In India, Arbitration and Conciliation Act was introduced in the year 1996 which came into force on 22nd August 1996. The main objective to introduce the Arbitration and Conciliation Act was to maintain hostile relationships while conducting international and domestic business. It was also enacted to minimize the role of the courts and help the courts to reduce their burden. Arbitration is the process of resolving the disputes among the parties by bringing that dispute in front of the third party, who is neutral. This third party is known as the arbitrator. To reduce the burden of litigation, the method of arbitration is used in the hope of settling a dispute without spending the cost and time to approach the court. At the end of the arbitration proceedings, the decision rendered by the arbitrator is binding on both parties. 

In the process of arbitration, there is a hearing conducted to determine the cause of conflict between the parties by the person who is appointed as an arbitrator by the parties or by the statutory body. The main purpose of arbitration is adjudication and there is no place to compromise. After determining the cause of conflict and hearing both sides of the parties, the arbitrator enforces their point of view that is neutral and fair.

The process of arbitration cannot exist without the arbitration agreement. An arbitration agreement is a document where two parties enter willingly, which states that if any dispute arises between them out of that certain contract that will have to be solved without going to the courts and would be resolved by appointing a neutral person as a third party. The definition of the arbitration agreement is given in Section 2(1)(b) and Section 7 of the Arbitration and Conciliation Act. The Arbitration and the Conciliation Act was recently amended in the year 2020, by introducing the Arbitration and Conciliation (Amendment) Ordinance, 2020. This ordinance focussed upon the unconditional stay of enforcement of arbitral awards if the court finds fraud or corruption and accreditation of arbitrators.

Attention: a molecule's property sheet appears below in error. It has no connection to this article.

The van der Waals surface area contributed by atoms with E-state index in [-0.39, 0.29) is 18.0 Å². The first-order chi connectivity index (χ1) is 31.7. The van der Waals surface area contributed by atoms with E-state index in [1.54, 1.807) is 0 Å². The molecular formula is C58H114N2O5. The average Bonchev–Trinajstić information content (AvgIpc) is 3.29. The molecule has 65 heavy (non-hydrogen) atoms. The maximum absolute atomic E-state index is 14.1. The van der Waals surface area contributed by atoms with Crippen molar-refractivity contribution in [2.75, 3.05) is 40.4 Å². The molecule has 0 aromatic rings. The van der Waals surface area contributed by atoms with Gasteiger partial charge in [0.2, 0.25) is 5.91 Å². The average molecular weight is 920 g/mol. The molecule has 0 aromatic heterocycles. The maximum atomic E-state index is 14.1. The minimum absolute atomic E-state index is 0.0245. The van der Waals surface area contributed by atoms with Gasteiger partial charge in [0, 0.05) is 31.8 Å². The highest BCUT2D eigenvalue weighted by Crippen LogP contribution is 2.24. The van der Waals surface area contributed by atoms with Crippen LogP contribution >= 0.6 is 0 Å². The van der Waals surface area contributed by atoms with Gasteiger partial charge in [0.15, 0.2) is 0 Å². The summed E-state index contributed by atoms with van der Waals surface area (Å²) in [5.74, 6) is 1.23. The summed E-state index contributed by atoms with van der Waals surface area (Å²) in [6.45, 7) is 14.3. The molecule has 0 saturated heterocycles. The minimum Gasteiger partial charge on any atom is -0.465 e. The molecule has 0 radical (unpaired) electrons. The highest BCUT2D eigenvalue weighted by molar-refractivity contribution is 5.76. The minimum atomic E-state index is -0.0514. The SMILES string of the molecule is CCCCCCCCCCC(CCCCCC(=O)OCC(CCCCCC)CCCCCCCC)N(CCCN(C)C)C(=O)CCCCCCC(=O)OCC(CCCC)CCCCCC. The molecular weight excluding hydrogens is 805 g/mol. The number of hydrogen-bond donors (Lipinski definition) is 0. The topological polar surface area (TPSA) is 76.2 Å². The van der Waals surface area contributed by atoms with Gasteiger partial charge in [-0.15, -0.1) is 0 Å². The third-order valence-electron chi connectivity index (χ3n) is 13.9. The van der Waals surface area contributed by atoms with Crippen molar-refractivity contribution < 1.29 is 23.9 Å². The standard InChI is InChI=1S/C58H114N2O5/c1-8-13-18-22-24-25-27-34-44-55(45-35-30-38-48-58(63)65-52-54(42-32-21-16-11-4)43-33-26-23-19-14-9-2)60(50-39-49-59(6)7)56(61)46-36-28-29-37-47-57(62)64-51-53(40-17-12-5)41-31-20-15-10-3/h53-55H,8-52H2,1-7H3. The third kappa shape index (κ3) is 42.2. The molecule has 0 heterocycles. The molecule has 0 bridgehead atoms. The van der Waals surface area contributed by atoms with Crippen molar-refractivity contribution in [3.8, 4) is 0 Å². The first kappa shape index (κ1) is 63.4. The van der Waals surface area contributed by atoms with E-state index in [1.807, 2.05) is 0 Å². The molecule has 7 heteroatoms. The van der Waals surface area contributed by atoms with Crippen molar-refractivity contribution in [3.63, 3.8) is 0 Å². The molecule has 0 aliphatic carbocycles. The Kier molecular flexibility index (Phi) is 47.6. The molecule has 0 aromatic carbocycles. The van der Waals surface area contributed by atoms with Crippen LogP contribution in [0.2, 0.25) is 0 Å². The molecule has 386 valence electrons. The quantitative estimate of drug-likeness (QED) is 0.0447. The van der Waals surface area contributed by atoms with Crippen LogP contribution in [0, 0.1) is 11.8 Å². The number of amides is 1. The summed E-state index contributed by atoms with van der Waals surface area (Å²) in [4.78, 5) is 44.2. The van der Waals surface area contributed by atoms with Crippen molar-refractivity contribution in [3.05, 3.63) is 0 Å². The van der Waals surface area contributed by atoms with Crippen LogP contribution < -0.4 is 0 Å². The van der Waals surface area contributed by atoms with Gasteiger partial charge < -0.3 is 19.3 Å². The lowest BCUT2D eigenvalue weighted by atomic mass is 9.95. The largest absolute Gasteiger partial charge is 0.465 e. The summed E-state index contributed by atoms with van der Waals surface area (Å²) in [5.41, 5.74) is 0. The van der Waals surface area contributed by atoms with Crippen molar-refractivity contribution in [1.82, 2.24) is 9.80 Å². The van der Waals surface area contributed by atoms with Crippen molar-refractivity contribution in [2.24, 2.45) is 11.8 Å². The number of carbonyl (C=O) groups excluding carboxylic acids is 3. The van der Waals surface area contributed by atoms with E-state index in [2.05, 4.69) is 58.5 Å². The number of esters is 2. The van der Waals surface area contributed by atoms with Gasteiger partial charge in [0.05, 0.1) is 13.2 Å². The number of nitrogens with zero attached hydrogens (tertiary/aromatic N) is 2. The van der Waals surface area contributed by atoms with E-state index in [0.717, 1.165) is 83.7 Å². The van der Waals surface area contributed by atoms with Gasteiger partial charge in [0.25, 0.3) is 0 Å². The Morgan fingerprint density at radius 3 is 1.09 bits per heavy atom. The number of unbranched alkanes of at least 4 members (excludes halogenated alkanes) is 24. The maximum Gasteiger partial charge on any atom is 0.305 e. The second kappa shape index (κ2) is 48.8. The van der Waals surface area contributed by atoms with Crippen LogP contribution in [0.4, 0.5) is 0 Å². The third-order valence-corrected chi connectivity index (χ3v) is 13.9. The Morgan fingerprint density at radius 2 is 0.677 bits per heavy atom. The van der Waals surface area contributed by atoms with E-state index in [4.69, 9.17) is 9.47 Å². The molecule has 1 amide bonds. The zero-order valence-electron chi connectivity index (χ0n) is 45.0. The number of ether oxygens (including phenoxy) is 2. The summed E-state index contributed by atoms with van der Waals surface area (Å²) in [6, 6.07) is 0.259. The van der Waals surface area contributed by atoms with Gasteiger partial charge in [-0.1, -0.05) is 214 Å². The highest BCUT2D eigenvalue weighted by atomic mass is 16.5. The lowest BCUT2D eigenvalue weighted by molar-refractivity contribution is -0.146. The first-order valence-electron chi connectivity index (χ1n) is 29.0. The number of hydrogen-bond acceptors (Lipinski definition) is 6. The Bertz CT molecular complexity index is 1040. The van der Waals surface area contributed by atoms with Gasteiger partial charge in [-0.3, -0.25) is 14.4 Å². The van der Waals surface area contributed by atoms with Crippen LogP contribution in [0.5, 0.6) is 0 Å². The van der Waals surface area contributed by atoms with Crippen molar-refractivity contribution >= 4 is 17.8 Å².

International Commercial Arbitration system

International commercial arbitration helps to resolve disputes among the international parties arising out of the internal commercial agreements. Section 2(1)(f) of the Arbitration and Conciliation Act defines international commercial arbitration as disputes arising out of the legal relationship where one of the parties is a citizen, resident, or habitually residing out of India. International commercial arbitration is used by the traders of different countries as a way of settling their business conflicts.

The procedure to apply for international commercial arbitration is the same as domestic arbitration. The scope of Section 2(1)(f) of the Arbitration and Conciliation Act was determined by the Supreme Court in the case of TDM Infrastructure Pvt. Ltd. v. UE Development India Pvt. Ltd. In this case it was held that if the company has dual nationality, that means it is registered in foreign and in India then that company for this Act would be regarded as Indian corporation and not the foreign corporation. International arbitration just like domestic arbitration takes place involving a third party known as an arbitrator. International commercial arbitration allows the parties to resolve their disputes amicably by maintaining their relationship and with less money by respecting each other’s cultural and linguistic background. International arbitration is also known as a ‘hybrid form of international dispute resolution’ because international arbitration allows mixing two legal provisions the Code Civil Law Procedure, 1908, and the Common Law Procedure. Parties coming together to work often in their legal contract mentions the clause of the arbitration agreement to resolve the disputes without going to court.